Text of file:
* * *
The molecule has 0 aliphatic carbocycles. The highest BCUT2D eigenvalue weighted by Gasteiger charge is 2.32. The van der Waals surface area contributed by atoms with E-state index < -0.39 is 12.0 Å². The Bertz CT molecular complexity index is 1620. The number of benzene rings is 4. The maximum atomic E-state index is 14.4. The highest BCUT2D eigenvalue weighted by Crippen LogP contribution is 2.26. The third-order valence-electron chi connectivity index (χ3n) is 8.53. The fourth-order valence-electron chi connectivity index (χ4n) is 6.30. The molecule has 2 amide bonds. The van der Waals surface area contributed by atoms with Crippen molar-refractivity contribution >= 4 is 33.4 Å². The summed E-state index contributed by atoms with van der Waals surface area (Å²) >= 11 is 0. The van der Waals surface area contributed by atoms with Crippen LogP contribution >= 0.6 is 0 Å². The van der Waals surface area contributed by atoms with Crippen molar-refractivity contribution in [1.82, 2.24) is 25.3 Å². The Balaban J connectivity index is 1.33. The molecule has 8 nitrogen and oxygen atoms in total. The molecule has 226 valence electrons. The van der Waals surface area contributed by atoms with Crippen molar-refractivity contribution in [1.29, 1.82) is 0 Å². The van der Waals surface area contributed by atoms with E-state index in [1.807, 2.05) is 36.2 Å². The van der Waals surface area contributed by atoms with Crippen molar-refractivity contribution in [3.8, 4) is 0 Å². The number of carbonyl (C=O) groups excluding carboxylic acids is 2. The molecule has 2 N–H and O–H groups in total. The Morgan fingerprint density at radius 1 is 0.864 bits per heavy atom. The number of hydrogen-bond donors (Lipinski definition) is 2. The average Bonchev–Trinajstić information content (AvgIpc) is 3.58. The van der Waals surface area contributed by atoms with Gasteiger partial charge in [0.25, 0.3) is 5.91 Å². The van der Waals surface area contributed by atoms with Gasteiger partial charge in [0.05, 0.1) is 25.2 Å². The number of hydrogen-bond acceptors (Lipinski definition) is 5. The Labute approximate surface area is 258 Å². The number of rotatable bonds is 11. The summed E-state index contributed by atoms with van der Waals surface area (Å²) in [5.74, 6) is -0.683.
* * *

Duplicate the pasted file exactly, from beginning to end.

The molecule has 0 aliphatic carbocycles. The highest BCUT2D eigenvalue weighted by Gasteiger charge is 2.32. The van der Waals surface area contributed by atoms with E-state index < -0.39 is 12.0 Å². The Bertz CT molecular complexity index is 1620. The number of benzene rings is 4. The maximum atomic E-state index is 14.4. The highest BCUT2D eigenvalue weighted by Crippen LogP contribution is 2.26. The third-order valence-electron chi connectivity index (χ3n) is 8.53. The fourth-order valence-electron chi connectivity index (χ4n) is 6.30. The molecule has 2 amide bonds. The van der Waals surface area contributed by atoms with Crippen molar-refractivity contribution >= 4 is 33.4 Å². The summed E-state index contributed by atoms with van der Waals surface area (Å²) >= 11 is 0. The van der Waals surface area contributed by atoms with Crippen LogP contribution >= 0.6 is 0 Å². The van der Waals surface area contributed by atoms with Crippen molar-refractivity contribution in [1.82, 2.24) is 25.3 Å². The Balaban J connectivity index is 1.33. The molecule has 8 nitrogen and oxygen atoms in total. The molecule has 226 valence electrons. The van der Waals surface area contributed by atoms with Crippen molar-refractivity contribution in [1.29, 1.82) is 0 Å². The van der Waals surface area contributed by atoms with E-state index in [1.807, 2.05) is 36.2 Å². The van der Waals surface area contributed by atoms with Crippen molar-refractivity contribution in [3.8, 4) is 0 Å². The number of carbonyl (C=O) groups excluding carboxylic acids is 2. The molecule has 2 N–H and O–H groups in total. The Morgan fingerprint density at radius 1 is 0.864 bits per heavy atom. The number of hydrogen-bond donors (Lipinski definition) is 2. The average Bonchev–Trinajstić information content (AvgIpc) is 3.58. The van der Waals surface area contributed by atoms with Gasteiger partial charge in [0.25, 0.3) is 5.91 Å². The van der Waals surface area contributed by atoms with Gasteiger partial charge in [0.05, 0.1) is 25.2 Å². The number of hydrogen-bond acceptors (Lipinski definition) is 5. The Labute approximate surface area is 258 Å². The number of rotatable bonds is 11. The summed E-state index contributed by atoms with van der Waals surface area (Å²) in [5.74, 6) is -0.683.